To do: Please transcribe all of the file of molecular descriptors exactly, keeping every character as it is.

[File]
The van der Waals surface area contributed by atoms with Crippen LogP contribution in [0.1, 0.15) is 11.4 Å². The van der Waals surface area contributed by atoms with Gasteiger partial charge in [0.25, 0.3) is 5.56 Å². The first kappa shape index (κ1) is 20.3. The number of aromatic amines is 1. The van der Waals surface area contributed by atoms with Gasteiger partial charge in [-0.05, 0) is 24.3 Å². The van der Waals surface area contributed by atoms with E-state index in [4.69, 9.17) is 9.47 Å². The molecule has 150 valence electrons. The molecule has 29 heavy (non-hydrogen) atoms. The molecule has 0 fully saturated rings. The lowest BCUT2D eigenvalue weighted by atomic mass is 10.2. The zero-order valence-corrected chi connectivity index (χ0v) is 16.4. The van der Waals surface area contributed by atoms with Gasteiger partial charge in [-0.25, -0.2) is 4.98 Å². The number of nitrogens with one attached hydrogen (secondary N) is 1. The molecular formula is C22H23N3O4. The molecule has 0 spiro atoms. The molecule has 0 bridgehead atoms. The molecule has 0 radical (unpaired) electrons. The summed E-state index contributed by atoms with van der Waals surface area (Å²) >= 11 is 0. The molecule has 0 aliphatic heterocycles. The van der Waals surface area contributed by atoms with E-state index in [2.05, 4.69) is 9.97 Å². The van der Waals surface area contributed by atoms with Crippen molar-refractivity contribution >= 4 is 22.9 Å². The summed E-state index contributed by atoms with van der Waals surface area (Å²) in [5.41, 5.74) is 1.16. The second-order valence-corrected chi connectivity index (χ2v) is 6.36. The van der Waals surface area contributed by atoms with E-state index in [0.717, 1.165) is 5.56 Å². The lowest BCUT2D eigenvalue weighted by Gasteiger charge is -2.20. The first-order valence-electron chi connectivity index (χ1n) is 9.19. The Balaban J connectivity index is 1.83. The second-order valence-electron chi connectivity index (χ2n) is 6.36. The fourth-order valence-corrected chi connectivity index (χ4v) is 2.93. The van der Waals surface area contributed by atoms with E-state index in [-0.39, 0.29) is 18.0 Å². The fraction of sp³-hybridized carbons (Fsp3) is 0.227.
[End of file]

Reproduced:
The van der Waals surface area contributed by atoms with Crippen LogP contribution in [0.1, 0.15) is 11.4 Å². The van der Waals surface area contributed by atoms with Gasteiger partial charge in [0.25, 0.3) is 5.56 Å². The first kappa shape index (κ1) is 20.3. The number of aromatic amines is 1. The van der Waals surface area contributed by atoms with Gasteiger partial charge in [-0.05, 0) is 24.3 Å². The van der Waals surface area contributed by atoms with E-state index in [4.69, 9.17) is 9.47 Å². The molecule has 150 valence electrons. The molecule has 29 heavy (non-hydrogen) atoms. The molecule has 0 fully saturated rings. The lowest BCUT2D eigenvalue weighted by atomic mass is 10.2. The zero-order valence-corrected chi connectivity index (χ0v) is 16.4. The van der Waals surface area contributed by atoms with Gasteiger partial charge in [-0.25, -0.2) is 4.98 Å². The number of nitrogens with one attached hydrogen (secondary N) is 1. The molecular formula is C22H23N3O4. The molecule has 0 spiro atoms. The molecule has 0 bridgehead atoms. The molecule has 0 radical (unpaired) electrons. The summed E-state index contributed by atoms with van der Waals surface area (Å²) >= 11 is 0. The molecule has 0 aliphatic heterocycles. The van der Waals surface area contributed by atoms with E-state index in [2.05, 4.69) is 9.97 Å². The van der Waals surface area contributed by atoms with Crippen molar-refractivity contribution >= 4 is 22.9 Å². The summed E-state index contributed by atoms with van der Waals surface area (Å²) in [5.41, 5.74) is 1.16. The second-order valence-corrected chi connectivity index (χ2v) is 6.36. The van der Waals surface area contributed by atoms with E-state index in [0.717, 1.165) is 5.56 Å². The lowest BCUT2D eigenvalue weighted by Gasteiger charge is -2.20. The first-order valence-electron chi connectivity index (χ1n) is 9.19. The Balaban J connectivity index is 1.83. The second-order valence-electron chi connectivity index (χ2n) is 6.36. The fourth-order valence-corrected chi connectivity index (χ4v) is 2.93. The van der Waals surface area contributed by atoms with E-state index in [-0.39, 0.29) is 18.0 Å². The fraction of sp³-hybridized carbons (Fsp3) is 0.227.